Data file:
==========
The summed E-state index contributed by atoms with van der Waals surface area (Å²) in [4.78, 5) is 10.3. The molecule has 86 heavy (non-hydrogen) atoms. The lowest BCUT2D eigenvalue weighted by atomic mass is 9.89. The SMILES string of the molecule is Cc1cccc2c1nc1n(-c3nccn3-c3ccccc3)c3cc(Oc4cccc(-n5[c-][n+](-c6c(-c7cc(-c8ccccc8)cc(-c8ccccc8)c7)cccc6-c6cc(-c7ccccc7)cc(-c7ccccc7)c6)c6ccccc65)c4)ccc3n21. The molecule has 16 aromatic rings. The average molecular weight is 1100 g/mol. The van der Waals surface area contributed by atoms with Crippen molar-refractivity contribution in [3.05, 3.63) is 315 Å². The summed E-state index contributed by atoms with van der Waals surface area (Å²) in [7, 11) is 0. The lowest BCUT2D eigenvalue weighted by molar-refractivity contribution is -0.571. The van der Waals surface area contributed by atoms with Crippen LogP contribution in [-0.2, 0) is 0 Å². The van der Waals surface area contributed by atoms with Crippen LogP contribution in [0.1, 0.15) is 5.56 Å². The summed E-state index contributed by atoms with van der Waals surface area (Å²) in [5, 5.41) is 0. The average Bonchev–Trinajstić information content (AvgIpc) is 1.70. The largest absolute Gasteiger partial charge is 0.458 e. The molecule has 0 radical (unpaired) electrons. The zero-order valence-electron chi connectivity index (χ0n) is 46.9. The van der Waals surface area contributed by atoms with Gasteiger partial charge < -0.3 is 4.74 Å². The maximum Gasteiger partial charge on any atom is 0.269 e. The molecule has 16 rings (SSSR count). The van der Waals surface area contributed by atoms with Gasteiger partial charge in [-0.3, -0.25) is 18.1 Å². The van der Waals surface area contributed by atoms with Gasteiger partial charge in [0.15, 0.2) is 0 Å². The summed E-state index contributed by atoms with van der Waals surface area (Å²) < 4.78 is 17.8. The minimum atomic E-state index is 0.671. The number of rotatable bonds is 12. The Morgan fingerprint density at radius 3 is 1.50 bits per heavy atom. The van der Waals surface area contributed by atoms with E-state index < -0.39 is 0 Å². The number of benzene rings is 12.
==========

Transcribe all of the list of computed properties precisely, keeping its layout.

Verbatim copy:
The summed E-state index contributed by atoms with van der Waals surface area (Å²) in [4.78, 5) is 10.3. The molecule has 86 heavy (non-hydrogen) atoms. The lowest BCUT2D eigenvalue weighted by atomic mass is 9.89. The SMILES string of the molecule is Cc1cccc2c1nc1n(-c3nccn3-c3ccccc3)c3cc(Oc4cccc(-n5[c-][n+](-c6c(-c7cc(-c8ccccc8)cc(-c8ccccc8)c7)cccc6-c6cc(-c7ccccc7)cc(-c7ccccc7)c6)c6ccccc65)c4)ccc3n21. The molecule has 16 aromatic rings. The average molecular weight is 1100 g/mol. The van der Waals surface area contributed by atoms with Crippen molar-refractivity contribution in [3.05, 3.63) is 315 Å². The summed E-state index contributed by atoms with van der Waals surface area (Å²) in [7, 11) is 0. The lowest BCUT2D eigenvalue weighted by molar-refractivity contribution is -0.571. The van der Waals surface area contributed by atoms with Crippen LogP contribution in [-0.2, 0) is 0 Å². The van der Waals surface area contributed by atoms with Crippen LogP contribution in [0.1, 0.15) is 5.56 Å². The summed E-state index contributed by atoms with van der Waals surface area (Å²) in [5, 5.41) is 0. The average Bonchev–Trinajstić information content (AvgIpc) is 1.70. The largest absolute Gasteiger partial charge is 0.458 e. The molecule has 0 radical (unpaired) electrons. The zero-order valence-electron chi connectivity index (χ0n) is 46.9. The van der Waals surface area contributed by atoms with Gasteiger partial charge < -0.3 is 4.74 Å². The maximum Gasteiger partial charge on any atom is 0.269 e. The molecule has 16 rings (SSSR count). The van der Waals surface area contributed by atoms with Gasteiger partial charge in [-0.3, -0.25) is 18.1 Å². The van der Waals surface area contributed by atoms with Gasteiger partial charge in [0.15, 0.2) is 0 Å². The summed E-state index contributed by atoms with van der Waals surface area (Å²) < 4.78 is 17.8. The minimum atomic E-state index is 0.671. The number of rotatable bonds is 12. The Morgan fingerprint density at radius 3 is 1.50 bits per heavy atom. The van der Waals surface area contributed by atoms with E-state index < -0.39 is 0 Å². The number of benzene rings is 12.